Hourly is one of those online financial services that wasn’t launched by an established software company. It grew out of a need. Its founders were building contractors who needed to track time for hourly workers. That early mobile app eventually grew into a full-blown payroll solution with workers’ compensation tracking built in and is today a commercial product designed for any small business that needs to track payroll or time for hourly or salaried workers.
Hourly hit the ground running—it went into beta in late 2018—and it’s already a worthy competitor for payroll solutions that have been around for much longer. It was built for mobile devices first, and it offers an exceptional user experience with a robust set of features on both phones and desktops. It still has a few serious deficits, however. It’s only available for California businesses as of this writing, it’s pricey, and it doesn’t offer much in terms of built-in support. Gusto remains one of our Editors’ Choices because of its more-comprehensive set of payroll features and its exceptional usability. The other is OnPay, a versatile, understandable solution that supports many vertical industries.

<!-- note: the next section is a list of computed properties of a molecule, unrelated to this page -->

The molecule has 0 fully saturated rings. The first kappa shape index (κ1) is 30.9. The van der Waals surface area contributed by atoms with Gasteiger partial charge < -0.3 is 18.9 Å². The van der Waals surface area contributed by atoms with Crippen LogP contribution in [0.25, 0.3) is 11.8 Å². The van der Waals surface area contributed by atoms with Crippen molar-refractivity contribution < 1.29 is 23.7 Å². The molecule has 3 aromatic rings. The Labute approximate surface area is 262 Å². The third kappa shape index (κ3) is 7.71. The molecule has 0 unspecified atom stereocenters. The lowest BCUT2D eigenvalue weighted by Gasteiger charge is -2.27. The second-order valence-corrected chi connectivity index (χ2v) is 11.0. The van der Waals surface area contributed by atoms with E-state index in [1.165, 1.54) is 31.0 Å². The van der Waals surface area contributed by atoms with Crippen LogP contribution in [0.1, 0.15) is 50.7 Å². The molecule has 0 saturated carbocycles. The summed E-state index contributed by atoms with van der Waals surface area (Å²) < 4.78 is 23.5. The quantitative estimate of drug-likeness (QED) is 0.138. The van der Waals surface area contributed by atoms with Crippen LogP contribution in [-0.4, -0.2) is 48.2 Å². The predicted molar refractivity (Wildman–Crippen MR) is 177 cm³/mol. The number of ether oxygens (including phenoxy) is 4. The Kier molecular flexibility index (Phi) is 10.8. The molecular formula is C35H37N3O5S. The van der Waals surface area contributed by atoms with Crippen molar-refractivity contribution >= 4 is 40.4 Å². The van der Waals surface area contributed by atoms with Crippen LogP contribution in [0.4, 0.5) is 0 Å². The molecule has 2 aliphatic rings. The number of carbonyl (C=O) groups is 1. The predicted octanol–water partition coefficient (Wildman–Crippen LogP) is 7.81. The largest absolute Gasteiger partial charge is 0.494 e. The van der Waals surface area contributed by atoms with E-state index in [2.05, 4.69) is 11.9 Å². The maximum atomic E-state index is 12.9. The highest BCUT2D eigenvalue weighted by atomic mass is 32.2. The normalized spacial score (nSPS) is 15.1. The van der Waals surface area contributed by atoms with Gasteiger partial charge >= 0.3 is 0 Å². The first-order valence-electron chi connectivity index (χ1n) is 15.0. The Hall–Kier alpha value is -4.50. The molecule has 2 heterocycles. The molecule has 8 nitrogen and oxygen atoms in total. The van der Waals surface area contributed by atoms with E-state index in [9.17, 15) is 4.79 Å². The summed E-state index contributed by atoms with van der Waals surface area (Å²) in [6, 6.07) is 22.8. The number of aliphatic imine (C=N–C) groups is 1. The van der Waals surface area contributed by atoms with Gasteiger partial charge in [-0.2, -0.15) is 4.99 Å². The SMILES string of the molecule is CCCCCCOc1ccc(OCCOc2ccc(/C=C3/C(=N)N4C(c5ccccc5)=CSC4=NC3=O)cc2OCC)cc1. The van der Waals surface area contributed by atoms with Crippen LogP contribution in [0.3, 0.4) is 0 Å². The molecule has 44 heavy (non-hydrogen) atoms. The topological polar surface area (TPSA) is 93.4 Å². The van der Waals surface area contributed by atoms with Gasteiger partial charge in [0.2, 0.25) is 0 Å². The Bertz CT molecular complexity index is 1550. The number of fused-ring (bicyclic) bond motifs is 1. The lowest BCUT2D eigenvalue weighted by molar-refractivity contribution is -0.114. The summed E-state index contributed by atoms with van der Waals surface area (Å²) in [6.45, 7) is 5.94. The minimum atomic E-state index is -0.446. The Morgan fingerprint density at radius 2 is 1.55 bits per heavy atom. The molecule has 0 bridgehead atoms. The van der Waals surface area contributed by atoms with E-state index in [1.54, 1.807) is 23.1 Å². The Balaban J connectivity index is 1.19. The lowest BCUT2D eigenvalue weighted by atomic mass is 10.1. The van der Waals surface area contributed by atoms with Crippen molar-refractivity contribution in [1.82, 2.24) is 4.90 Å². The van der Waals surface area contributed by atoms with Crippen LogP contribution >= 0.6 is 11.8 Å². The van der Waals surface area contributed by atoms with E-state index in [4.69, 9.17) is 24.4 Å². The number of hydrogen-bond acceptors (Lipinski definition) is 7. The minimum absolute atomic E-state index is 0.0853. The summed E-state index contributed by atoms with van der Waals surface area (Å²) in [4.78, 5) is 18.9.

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Hourly Pricing and Trial Version
Hourly offers a 14-day free trial (no credit card required) that introduces you to its time-tracking capabilities and the user experience as a whole. You can’t see the payroll features, but I’m not sure how many people would set up an entire payroll system during a free trial, only to abandon it when the time was up.
Hourly’s subscription fees are among the most expensive in the group of sites I reviewed. Time Tracking has a $40-per-month base fee, and each active user costs $8 per month (you’re not charged for users during months when they’re not paid). Payroll is $60 per month (base) and $10 per active user every month. Subscribe to both (Time Tracking + Payroll), and you’ll save 20 percent, paying a base fee of $80/month and $14 per month for each active user. There are no additional fees for producing 1099s and W-2s, which some sites charge, but you’ll pay $10 for each payroll you want delivered by the next day.
Getting Started With Hourly
Hourly has an unusual login procedure. Some financial websites let you create passcodes, usually consisting of four digits you can use to log in once you’ve entered a username/password combination. This saves time. It’s also easier to remember a passcode than a password. Hourly, though, requires you to sign in this way. When you sign up, you’ll supply basic contact information that includes your mobile phone number. Hourly then texts you a four-digit passcode that you’ll use to sign in. You’ll get a different passcode every time you log on to the site or the mobile app.
Once you’re in for the first time, you’ll complete a very minimal company profile. This must include your real address. As you start typing it, a drop-down list displays possible matches until you get to yours. When that’s complete, Hourly opens to its Overview (dashboard). There are no further setup instructions like those OnPay offers, but you can schedule a demo.